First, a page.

FIG. 7 illustrates a rectangularized spiral magnetron 700 that may be used in connection with one or more embodiments of the invention. The rectangularized spiral magnetron 700 includes continuous grooves 702, 704 formed in a magnetron plate 706. Unillustrated cylindrical magnets of opposed polarities respectively fill the two grooves 702, 704. The groove 702 completely surrounds the groove 704. The two grooves 702, 704 are arranged on a track pitch Q and are separated from each other by a mesa 708 of substantially constant width. In the context of the previous descriptions, the mesa 708 represents the gap between the opposed poles. The one groove 702 represents the outer pole. The other groove 704 represents the inner pole which is surrounded by the outer pole. Similarly to the racetrack magnetron, whether twisted or not, one magnetic pole represented by the groove 704 is completely surrounded by the other magnetic pole represented by the groove 702, thereby intensifying the magnetic field and forming one or more plasma loops to prevent end loss. The width of the outermost portions of the groove 702 is only slightly more than half the widths of the inner portions of that groove 702 and of all the portions of the other groove 704 since the outermost portions accommodate only a single row of magnets while the other groove portions accommodate two rows in staggered arrangements. The grooves 702, 704 of the magnetron 700 may be modified to include a tail portion around a 180° curved end 710 of the mesa 708, similar to the tail portions 582 of FIG. 5. A single magnetic yoke plate may cover the back of the magnetron plate 706 to magnetically couple all the magnets. Various magnetrons described herein may be further described in more detail in commonly assigned U.S. patent application Ser. No. 10/863,152, filed Jun. 7, 2004 and entitled Two Dimensional Magnetron Scanning for Flat Panel Sputtering, which is incorporated herein by reference.

Other convolute shapes for the magnetron may be used in connection with one or more embodiments of the invention. For example, serpentine and spiral magnetrons can be combined in different ways. A spiral magnetron may be joined to a serpentine magnetron, both being formed with a single plasma loop. Two spiral magnetrons may be joined together, for example, with opposite twists. Two spiral magnetrons may bracket a serpentine magnetron.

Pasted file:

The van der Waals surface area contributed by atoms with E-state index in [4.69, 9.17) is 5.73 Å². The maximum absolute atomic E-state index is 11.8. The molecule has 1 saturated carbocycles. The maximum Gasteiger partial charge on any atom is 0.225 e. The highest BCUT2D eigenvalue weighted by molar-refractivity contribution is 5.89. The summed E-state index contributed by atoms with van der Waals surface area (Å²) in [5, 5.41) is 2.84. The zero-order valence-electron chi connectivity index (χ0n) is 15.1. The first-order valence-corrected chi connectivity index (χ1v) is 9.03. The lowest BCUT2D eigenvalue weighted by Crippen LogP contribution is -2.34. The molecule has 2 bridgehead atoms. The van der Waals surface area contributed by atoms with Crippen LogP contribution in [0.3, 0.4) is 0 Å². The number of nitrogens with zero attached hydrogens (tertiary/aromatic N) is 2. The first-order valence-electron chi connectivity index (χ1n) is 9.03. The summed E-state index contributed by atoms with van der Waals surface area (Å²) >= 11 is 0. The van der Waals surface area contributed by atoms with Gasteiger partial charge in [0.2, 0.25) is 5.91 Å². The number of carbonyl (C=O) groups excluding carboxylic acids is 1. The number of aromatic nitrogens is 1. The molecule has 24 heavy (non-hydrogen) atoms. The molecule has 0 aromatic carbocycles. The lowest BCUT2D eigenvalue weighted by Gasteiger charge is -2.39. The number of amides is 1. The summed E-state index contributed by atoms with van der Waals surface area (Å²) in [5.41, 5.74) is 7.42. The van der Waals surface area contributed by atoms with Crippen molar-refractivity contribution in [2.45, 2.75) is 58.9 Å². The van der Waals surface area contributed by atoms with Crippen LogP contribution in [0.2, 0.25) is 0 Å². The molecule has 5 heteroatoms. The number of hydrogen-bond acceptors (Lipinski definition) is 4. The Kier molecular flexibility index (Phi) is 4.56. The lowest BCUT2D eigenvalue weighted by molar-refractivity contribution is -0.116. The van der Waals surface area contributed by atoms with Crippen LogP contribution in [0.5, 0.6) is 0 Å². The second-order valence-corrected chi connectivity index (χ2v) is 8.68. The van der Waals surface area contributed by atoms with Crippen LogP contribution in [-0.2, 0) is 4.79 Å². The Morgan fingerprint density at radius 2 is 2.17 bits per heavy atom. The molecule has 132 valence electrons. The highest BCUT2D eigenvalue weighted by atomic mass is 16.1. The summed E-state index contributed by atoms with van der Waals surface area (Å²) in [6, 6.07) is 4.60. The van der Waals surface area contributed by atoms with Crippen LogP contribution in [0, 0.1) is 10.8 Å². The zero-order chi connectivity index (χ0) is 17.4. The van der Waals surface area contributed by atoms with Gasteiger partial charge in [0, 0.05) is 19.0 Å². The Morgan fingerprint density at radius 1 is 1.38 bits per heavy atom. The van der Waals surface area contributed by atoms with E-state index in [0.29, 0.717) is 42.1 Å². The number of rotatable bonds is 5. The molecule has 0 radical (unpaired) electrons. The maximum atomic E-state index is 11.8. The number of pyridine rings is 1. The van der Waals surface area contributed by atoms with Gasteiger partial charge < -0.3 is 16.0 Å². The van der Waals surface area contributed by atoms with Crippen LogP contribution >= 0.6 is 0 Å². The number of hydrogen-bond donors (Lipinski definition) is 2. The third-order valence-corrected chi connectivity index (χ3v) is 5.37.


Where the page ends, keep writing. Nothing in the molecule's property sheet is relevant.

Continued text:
FIG. 8 illustrates a flow diagram of a method 800 for adjusting the electromagnetic field across the front side of the sputtering target 164 in accordance with one or more embodiments of the invention. The front side may be defined as the side facing the substrate 112. The back side may be defined as the side facing the magnetron 166. At step 810, a layer of film is deposited on the substrate 112. The layer of film may be made of material that has been dislodged from the sputtering target 164 during a PVD process. At step 820, the thickness of the film is measured. The thickness of the film may be determined from a two dimensional contour image of the film. However, other means commonly known by persons with ordinary skill in the art may be used to measure the thickness of the film. In addition to or in lieu of measuring the thickness of the film, the sheet resistance of the film may be measured. Sheet resistance is inversely proportional to thickness. At step 830, one or more areas on the film having an undesired thickness are identified. In one embodiment, one or more areas on the film having a thickness less than a desired thickness are identified. For example, a desired thickness for Al or Mo film is between about 2000 Å and 3000 Å. In another embodiment, one or more areas on the film having a thickness greater than a desired thickness are identified. At step 840, the electromagnetic field across the front side of the target is adjusted. In one embodiment, the electromagnetic field that corresponds with the identified areas may be adjusted. As such, the electromagnetic field may be adjusted by adjusting one or more magnet pieces that correspond with the identified areas. In another embodiment, the electromagnetic field that corresponds with one or more areas adjacent the identified areas may be adjusted. As such, the electromagnetic field may be adjusted by adjusting one or more magnet pieces adjacent the magnet pieces that correspond with the identified areas.